However, the image is also a surprise, because Heaney says in "the Follower" that he wants to be like his father, but here he has changed his mind. This poem, like the other two, has main themes, and they are very similar to the others. It is all about the hard work involved in running a farm, the relationship between the father and son, and the expectation that profession and skills will be carried on throughout the family. For my conclusion I will make a short point on both poems and explain my opinion about them. Both 'follower' and 'Digging' explore Heaney's sense of his own place in the family tradition. However, in 'Follower' he seems content to register that his life has turned out different from his father's, but nevertheless feels great love and admiration for him. In 'Digging', the distance between him and his family seems greater. There is the same affection and admiration, but there is also a much greater emphasis on the poet's own skills and identity, a much greater awareness of the difference between the worlds of pen and land. In my opinion I think the poems are written well but I wouldn't normally like these poems, but after studying them you get a better understanding for them and they don't seem as dull because you feel you know more about the poems. Chris Vine ...read more.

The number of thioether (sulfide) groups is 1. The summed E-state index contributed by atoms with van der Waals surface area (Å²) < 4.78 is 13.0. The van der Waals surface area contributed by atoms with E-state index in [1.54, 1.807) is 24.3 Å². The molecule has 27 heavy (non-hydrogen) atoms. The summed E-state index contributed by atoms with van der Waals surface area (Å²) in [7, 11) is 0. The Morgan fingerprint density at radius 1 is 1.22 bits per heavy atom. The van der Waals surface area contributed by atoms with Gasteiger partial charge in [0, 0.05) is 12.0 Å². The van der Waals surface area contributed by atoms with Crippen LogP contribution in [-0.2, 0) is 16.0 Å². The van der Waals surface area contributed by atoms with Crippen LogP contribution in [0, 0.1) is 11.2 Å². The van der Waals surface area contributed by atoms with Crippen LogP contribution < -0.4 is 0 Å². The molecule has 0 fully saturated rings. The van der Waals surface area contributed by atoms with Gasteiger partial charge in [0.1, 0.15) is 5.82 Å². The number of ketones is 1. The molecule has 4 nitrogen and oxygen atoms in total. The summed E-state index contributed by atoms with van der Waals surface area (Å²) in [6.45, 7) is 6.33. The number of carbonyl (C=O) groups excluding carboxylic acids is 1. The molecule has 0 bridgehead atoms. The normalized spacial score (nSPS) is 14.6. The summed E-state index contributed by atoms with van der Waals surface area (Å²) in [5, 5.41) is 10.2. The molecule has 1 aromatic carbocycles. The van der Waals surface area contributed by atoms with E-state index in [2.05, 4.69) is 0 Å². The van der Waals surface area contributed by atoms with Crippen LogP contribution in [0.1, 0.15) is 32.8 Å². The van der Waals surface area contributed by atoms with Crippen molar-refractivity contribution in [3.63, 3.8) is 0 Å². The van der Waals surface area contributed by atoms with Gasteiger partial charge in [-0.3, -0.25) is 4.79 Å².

The above preview is unformatted text

This student written piece of work is one of many that can be found in our GCSE Seamus Heaney section.

Found what you're looking for?

  • Start learning 29% faster today
  • 150,000+ documents available
  • Just £6.99 a month

Not the one? Search for your essay title...
  • Join over 1.2 million students every month
  • Accelerate your learning by 29%
  • Unlimited access from just £6.99 per month

See related essaysSee related essays

Related GCSE Seamus Heaney essays

  1. Seamus Heaney had a Roman Catholic upbringing in a rural area of Northern Ireland. ...

    "A puzzled love of the light". How can this possibly be? Is it known straight from birth or is it developed from life? The poem delivers an ultimate message effectively to the reader. It gives an account of what can happen to mothers who are estranged and put under so much pressure from their beliefs.

  2. Plath and Heaney - In this essay I will be looking at 3 poems, ...

    This encounter with the rat has quickly become a confrontation. Heaney himself seems surprised at his nerve - he says that it is 'incredible.' The word Bridgehead is a military term, one that soldiers use when they are about to attack the enemy.